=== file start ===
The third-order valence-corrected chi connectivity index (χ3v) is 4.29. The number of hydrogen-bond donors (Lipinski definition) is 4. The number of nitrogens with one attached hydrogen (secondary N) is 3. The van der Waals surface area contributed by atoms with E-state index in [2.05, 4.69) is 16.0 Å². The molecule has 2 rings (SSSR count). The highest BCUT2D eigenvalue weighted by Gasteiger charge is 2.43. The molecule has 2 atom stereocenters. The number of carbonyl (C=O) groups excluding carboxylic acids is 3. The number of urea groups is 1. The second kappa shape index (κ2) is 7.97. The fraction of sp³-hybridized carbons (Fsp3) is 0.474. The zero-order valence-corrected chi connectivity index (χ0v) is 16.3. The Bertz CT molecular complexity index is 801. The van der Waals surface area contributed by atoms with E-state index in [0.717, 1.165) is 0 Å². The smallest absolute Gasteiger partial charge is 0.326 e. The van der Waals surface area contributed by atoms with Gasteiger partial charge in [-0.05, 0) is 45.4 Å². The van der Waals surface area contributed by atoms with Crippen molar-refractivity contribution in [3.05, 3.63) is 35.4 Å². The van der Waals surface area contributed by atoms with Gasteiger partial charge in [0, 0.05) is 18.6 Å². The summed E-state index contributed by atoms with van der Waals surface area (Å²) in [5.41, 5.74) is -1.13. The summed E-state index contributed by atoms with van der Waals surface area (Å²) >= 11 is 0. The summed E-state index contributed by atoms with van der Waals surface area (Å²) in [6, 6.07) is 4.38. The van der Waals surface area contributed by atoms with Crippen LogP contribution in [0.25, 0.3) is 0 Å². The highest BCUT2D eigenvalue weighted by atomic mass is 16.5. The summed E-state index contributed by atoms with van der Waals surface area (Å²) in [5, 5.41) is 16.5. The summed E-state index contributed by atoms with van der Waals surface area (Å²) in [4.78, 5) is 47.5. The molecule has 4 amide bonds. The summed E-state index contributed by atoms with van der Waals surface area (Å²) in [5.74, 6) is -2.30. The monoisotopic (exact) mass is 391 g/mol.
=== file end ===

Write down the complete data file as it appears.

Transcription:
The third-order valence-corrected chi connectivity index (χ3v) is 4.29. The number of hydrogen-bond donors (Lipinski definition) is 4. The number of nitrogens with one attached hydrogen (secondary N) is 3. The van der Waals surface area contributed by atoms with E-state index in [2.05, 4.69) is 16.0 Å². The molecule has 2 rings (SSSR count). The highest BCUT2D eigenvalue weighted by Gasteiger charge is 2.43. The molecule has 2 atom stereocenters. The number of carbonyl (C=O) groups excluding carboxylic acids is 3. The number of urea groups is 1. The second kappa shape index (κ2) is 7.97. The fraction of sp³-hybridized carbons (Fsp3) is 0.474. The zero-order valence-corrected chi connectivity index (χ0v) is 16.3. The Bertz CT molecular complexity index is 801. The van der Waals surface area contributed by atoms with E-state index in [0.717, 1.165) is 0 Å². The smallest absolute Gasteiger partial charge is 0.326 e. The van der Waals surface area contributed by atoms with Gasteiger partial charge in [-0.05, 0) is 45.4 Å². The van der Waals surface area contributed by atoms with Crippen molar-refractivity contribution in [3.05, 3.63) is 35.4 Å². The van der Waals surface area contributed by atoms with Gasteiger partial charge in [0, 0.05) is 18.6 Å². The summed E-state index contributed by atoms with van der Waals surface area (Å²) in [5.41, 5.74) is -1.13. The summed E-state index contributed by atoms with van der Waals surface area (Å²) >= 11 is 0. The summed E-state index contributed by atoms with van der Waals surface area (Å²) in [6, 6.07) is 4.38. The van der Waals surface area contributed by atoms with Crippen LogP contribution in [0.25, 0.3) is 0 Å². The highest BCUT2D eigenvalue weighted by atomic mass is 16.5. The summed E-state index contributed by atoms with van der Waals surface area (Å²) in [5, 5.41) is 16.5. The summed E-state index contributed by atoms with van der Waals surface area (Å²) in [4.78, 5) is 47.5. The molecule has 4 amide bonds. The summed E-state index contributed by atoms with van der Waals surface area (Å²) in [5.74, 6) is -2.30. The monoisotopic (exact) mass is 391 g/mol.